You are here

Thai developers pouring billions into retail space

They have US$4b worth of investments in the pipeline, outstripping new projects in Jakarta, Singapore or Kuala Lumpur

BT_20181113_THAI13_3615131.jpg
Iconsiam, a 500,000 square metre complex that sits on the banks of Bangkok's Chao Praya River, opened its doors last Saturday.The retail sector is a rare bright spot in Thailand where the economy lags regional peers, even while growing at 4.6 per cent.

Bangkok

THAILAND'S new ultra-luxurious Iconsiam shopping complex opened its doors last Saturday, shrugging off a decline in tourist arrivals and political uncertainty ahead of next year's general election.

"I wanted to build something that would tell the million stories of 'Thai-ness'," says Chadatip Chutrakul, chief executive of Siam Piwat, the firm behind Iconsiam, a 500,000 square metre complex that sits on the banks of Bangkok's Chao Praya River.

The retail sector is a rare bright spot in Thailand where the economy lags regional peers, even while growing at 4.6 per cent.

sentifi.com

Market voices on:

Developers have US$4 billion in retail investments in the pipeline, outstripping new projects in Jakarta, Singapore or Kuala Lumpur. Retail sales growth reached a five-year high in August this year, up 17 per cent from a year ago, much of it in malls.

This growth may be the dominant factor in Ms Chadatip's rock-solid confidence. Bangkok is expected to add more retail floor space than any city in South-east Asia this year.

Siam Piwat's malls at the centre of Bangkok's shopping district were closed off at the height of civil unrest that ultimately led to Thailand's last military coup in 2014.

"There were mobs in front of our shopping centres ... we closed for three months. I survived," she said in an interview with Reuters. "We announced three weeks after the coup."

New retail projects are being planned even as Thailand prepares for a general election that senior government officials have said would likely be on Feb 24 next year. The elections will pit supporters of the military and royalist establishment against populist political forces led by the Puea Thai Party that was ousted by the military in the 2014 coup.

Thailand's political turmoil discouraged tourism growth, which also slowed after a boat accident killed dozens of Chinese tourists in July, but these concerns have not deterred developers.

Ms Chadatip says she believes there are good opportunities in Thailand, and she expressed confidence that the tourism sector will recover.

Even e-commerce in Thailand is turning to malls. JD.com-backed fashion retailer Pomelo saw an untapped customer segment after experimenting with pop-up stores, said its CEO David Jou. "We found that some customers didn't feel comfortable making their first purchase online, but liked our products," he said.

The Bangkok-based startup, which has its fifth store in Iconsiam, where e-commerce is growing, says physical stores familiarise customers with products before they place digital orders.

Shops create brand recognition and double as a pick-up point for online orders, simplifying logistics, he said.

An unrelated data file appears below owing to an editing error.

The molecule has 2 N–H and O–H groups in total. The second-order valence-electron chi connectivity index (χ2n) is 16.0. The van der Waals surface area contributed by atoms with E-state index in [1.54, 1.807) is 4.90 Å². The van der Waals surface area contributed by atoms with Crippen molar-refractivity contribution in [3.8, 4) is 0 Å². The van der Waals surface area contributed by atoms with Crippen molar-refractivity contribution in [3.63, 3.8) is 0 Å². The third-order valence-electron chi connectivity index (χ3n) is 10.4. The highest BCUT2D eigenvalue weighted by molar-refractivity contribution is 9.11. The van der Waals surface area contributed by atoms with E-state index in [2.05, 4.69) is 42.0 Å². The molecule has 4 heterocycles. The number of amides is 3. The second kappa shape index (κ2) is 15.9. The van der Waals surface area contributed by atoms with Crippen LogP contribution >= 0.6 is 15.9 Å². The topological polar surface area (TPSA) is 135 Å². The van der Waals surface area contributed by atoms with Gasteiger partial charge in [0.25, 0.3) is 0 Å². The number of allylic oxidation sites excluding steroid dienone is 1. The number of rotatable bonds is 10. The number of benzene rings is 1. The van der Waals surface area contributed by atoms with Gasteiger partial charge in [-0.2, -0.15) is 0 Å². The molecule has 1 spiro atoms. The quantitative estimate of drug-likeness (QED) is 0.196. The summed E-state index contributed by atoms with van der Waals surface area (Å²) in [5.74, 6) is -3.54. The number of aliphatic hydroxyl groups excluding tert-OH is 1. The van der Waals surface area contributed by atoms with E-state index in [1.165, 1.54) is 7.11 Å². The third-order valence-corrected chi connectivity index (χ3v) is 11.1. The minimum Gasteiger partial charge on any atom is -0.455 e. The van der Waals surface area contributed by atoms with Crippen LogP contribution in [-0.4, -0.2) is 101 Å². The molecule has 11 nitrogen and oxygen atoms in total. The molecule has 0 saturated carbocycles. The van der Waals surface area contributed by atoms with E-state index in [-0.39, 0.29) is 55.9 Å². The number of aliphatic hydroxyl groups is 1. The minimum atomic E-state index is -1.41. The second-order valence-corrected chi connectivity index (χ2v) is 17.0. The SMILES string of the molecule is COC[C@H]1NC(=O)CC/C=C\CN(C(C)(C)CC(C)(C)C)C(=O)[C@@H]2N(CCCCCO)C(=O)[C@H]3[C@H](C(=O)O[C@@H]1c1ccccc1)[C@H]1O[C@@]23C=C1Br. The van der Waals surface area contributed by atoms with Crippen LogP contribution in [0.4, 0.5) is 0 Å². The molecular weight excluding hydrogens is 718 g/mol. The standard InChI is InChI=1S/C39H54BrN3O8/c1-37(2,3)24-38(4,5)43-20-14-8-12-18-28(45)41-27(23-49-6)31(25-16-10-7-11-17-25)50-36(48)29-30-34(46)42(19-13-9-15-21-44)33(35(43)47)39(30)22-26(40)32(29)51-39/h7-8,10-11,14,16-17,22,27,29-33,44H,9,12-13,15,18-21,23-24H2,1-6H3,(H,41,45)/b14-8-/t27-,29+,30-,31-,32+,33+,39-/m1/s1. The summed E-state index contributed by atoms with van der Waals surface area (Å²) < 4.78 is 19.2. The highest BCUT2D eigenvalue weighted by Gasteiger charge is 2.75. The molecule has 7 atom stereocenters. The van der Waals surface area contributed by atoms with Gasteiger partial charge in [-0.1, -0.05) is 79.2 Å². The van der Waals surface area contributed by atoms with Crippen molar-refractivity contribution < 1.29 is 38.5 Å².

But with mammoth retail developments going up and Thai household debt at 77.6 per cent of GDP, some are questioning the sustainability of recreational shopping.

"People like going to malls ... but are they purchasing goods?" asks Adithep Vanabriksha, the chief investment officer at Aberdeen Asset Management (Thailand).

Bangkok currently has around 7.5 million square metres of retail space with another one million square metres being planned, nearly double what similar cities have lined up. This breakneck expansion risks creating a supply glut such as seen in Kuala Lumpur and when foot traffic through malls doesn't lead to sales, Thai retailers and developers are already working together to boost spending.

Pomelo is looking into partnerships with stores to tap into customer loyalty programmes.

There must be data-sharing on footfall and spending between landlords and tenants, which will require big investments in data analytics, said James Pitchon, executive director of real estate consulting firm CBRE in Bangkok, noting that "retail's not dead, but it's very complicated".

Another retail approach is to harness the convenience of the mixed-use project. One Bangkok, the US$3.5 billion venture of Thai billionaire Charoen Sirivadhanabhakdi's Frasers Property and TCC Assets, will devote half of its 1.83 million square metre development to offices, a quarter for retail, and the remainder for hotels and attractions.

"We already have a captive population right there," Soon Su Lin, CEO (development) of One Bangkok, told Reuters in an interview.

Infrastructure investments and a government policy that draws in foreign investors will also benefit the project, which is expected to complete its first phase in 2022, Ms Soon added.

LA Staples owner AEG and the Mall Group also announced US$300 million in ventures including a 16,000 seat entertainment and retail complex.

The challenge to Thailand's retail success is keeping shopping centre visits engaging and fresh, says CBRE's Mr Pitchon. "You need a reason to go ... and it has to be a unique experience. Is it instagram-able?" REUTERS